Enhanced energy capture, improved dewatering and thermal hydrolysis are just a few of the hot topics to have emerged in biosolids in recent years, according to a veteran of treated sewage sludge research.
Virginia Tech Professor of Civil and Environmental Engineering John Novak has spent more than 40 years researching various aspects of the biosolids process, including anaerobic digestion, dewatering and biosolids storage.
He will be in Australia for the AWA/ANZBP Biosolids National Conference in Brisbane next year, where he will present a keynote address on the future of biosolids research. This includes the growing interest in co-digestion, where food waste is added to the anaerobic digestion process to enhance methane production.
“This is a very hot topic right now – there is a lot of interest in developing methods for the characterisation of food waste,” Novak said.
“This includes energy content, pretreatment and handling problems, and impacts on the final product. There is a lot to learn and this will likely be a focus for the next 10 years.”
Novak will also circle back to where his career began by looking at the renewed interest in improving the dewatering process.
He said the wastewater treatment industry had relied on belt presses and centrifuges for the past 30 years, but that the search is on for a better way of doing things.
“This is where I started with my work on water plant residuals in the 1970s, but it continues to be of interest,” Novak said.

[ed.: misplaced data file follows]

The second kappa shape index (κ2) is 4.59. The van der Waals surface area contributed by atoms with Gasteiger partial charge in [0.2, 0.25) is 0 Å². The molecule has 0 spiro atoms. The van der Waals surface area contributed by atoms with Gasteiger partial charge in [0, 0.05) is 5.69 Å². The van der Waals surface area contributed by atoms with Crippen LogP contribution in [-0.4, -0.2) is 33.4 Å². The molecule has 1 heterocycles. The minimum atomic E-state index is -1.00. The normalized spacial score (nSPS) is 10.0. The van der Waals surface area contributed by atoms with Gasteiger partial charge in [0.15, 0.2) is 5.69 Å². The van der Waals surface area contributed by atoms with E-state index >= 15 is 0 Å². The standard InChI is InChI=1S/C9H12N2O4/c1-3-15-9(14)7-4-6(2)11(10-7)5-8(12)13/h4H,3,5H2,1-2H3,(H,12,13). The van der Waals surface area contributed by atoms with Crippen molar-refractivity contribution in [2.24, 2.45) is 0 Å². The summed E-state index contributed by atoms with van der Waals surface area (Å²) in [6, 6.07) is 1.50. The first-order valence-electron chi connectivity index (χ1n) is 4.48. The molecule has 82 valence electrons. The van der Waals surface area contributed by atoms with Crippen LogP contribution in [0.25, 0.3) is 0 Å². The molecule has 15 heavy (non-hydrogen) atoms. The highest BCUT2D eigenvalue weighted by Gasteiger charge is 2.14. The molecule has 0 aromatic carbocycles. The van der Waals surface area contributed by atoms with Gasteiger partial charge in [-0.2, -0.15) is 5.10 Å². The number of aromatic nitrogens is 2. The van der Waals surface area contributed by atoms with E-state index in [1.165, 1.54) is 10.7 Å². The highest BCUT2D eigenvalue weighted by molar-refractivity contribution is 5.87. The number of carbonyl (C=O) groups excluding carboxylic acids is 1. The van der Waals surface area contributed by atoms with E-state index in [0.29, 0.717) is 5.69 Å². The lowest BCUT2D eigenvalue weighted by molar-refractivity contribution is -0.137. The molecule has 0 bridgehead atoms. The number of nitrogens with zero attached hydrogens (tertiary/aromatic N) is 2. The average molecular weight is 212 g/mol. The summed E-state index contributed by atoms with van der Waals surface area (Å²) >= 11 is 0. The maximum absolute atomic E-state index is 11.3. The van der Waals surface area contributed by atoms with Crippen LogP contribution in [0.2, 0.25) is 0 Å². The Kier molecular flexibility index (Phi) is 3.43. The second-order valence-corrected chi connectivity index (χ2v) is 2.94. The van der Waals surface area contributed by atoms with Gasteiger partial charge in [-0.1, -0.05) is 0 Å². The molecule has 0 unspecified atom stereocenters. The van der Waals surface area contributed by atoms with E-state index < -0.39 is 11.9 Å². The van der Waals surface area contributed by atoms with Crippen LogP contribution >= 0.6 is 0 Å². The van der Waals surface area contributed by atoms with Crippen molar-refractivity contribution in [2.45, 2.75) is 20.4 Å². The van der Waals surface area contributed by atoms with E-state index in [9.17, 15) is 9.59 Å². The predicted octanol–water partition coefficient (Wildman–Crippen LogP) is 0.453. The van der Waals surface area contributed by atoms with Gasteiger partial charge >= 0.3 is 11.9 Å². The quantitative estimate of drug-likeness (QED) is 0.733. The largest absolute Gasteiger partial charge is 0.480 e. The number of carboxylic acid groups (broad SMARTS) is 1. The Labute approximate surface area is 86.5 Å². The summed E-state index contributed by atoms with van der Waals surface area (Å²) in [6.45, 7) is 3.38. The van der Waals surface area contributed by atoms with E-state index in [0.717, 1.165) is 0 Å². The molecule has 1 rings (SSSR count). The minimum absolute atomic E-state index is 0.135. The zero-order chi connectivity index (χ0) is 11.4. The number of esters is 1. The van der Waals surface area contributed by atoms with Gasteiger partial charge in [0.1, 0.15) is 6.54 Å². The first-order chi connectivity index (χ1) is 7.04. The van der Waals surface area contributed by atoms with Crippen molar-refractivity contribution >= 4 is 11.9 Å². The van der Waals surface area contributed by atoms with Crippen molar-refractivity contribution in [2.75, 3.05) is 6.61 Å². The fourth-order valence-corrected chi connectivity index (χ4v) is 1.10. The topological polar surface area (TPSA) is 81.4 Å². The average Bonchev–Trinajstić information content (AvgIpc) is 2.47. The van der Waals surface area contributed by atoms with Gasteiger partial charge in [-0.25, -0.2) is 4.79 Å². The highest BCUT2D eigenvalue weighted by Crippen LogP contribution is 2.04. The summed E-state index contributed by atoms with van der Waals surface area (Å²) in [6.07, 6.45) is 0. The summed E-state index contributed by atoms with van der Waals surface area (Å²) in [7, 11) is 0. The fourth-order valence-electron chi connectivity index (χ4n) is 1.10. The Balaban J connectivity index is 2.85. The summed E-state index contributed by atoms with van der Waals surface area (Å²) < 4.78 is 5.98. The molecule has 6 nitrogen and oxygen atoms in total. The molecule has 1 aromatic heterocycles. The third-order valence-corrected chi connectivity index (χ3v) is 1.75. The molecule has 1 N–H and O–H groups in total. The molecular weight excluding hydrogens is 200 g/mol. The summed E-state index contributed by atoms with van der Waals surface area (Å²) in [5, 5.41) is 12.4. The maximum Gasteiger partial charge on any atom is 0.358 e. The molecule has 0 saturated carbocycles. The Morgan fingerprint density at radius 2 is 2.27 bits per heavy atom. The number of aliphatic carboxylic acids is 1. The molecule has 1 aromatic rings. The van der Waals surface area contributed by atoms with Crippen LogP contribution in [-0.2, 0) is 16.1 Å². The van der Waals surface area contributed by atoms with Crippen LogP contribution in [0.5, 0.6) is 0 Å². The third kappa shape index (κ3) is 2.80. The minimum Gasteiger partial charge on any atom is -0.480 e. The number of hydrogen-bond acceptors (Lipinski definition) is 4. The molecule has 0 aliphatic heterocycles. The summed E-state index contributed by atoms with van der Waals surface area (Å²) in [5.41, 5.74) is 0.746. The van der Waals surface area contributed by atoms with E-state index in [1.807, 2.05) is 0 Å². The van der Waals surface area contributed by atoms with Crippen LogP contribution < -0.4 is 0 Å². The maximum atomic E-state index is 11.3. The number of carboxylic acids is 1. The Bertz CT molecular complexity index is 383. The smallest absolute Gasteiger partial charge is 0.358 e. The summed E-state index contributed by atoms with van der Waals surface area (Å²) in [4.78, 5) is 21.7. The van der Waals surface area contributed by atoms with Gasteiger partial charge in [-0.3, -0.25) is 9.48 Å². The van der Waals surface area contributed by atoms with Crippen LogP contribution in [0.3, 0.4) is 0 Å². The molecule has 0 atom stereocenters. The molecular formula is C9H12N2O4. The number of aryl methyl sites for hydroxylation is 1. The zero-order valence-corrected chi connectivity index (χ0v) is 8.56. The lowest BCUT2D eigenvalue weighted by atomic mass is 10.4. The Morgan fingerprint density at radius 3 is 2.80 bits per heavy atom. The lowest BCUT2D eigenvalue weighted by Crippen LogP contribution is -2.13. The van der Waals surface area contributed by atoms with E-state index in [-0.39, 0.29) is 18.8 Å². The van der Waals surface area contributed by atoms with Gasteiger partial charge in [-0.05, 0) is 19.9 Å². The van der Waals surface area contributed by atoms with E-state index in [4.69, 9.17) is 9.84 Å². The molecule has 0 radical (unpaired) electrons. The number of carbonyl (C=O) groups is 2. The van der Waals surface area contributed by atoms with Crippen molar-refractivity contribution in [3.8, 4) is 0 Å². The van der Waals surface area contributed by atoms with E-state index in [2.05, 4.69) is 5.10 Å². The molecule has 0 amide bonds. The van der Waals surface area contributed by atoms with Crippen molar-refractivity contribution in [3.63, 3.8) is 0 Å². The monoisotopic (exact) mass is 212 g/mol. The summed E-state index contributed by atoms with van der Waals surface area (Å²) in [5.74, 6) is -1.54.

“New dewatering devices have not found widespread acceptance, but we are interested in reducing the conditioning cost and increasing cake solids without increasing the cost of the dewatering devices.”
Thermal hydrolysis – where high temperature and pressure is used to partially dissolve sewage sludge – is also a growing area of interest, particularly for larger utilities. Novak said he believes technological advances will soon open this up to medium-sized businesses as well.
“Basically any utility that uses anaerobic digestion could be interested in some type of thermal hydrolysis system,” he said.
The big stink: Biosolids’ image problem
Australia produces about 327,000 dry tonnes of biosolids each year. This is used for a variety of land applications, including improving agricultural soil and rehabilitating land, for example at former mine sites.
The production of biosolids also generates energy, which can help transform wastewater treatment plants from energy consumers to energy producers.
But while water professionals tend to celebrate the role of biosolids in the circular economy, Novak said treated sewage sludge still has something of an image problem among the general public.
“Professionals in the field view biosolids in terms of resource recovery, but the public views it in terms of some nasty and highly hazardous material,” he said.
A large part of the issue, according to Novak, is the smell. Much of his research has focused on odour and anaerobic digestion, and he said he believes solving the odour problem would help address biosolids’ image issues.
“We are producing methane in order to reduce energy requirements for wastewater treatment and view the final product as a beneficial material for land application,” he said.
“However, the public is concerned about the contaminants in biosolids and the creation of foul odours.”
Novak said it is important to address this as “biosolids management is one of the most important aspects of wastewater treatment”.
“The cost of biosolid treatment and hauling is a major expenditure for wastewater treatment utilities,” he said.
“Pathogens and odour problems may restrict the biosolids disposal options and affect hauling costs.”
John Novak will be presenting at the AWA/ANZBP Biosolids conference in February 2019. To learn more and to register, click here.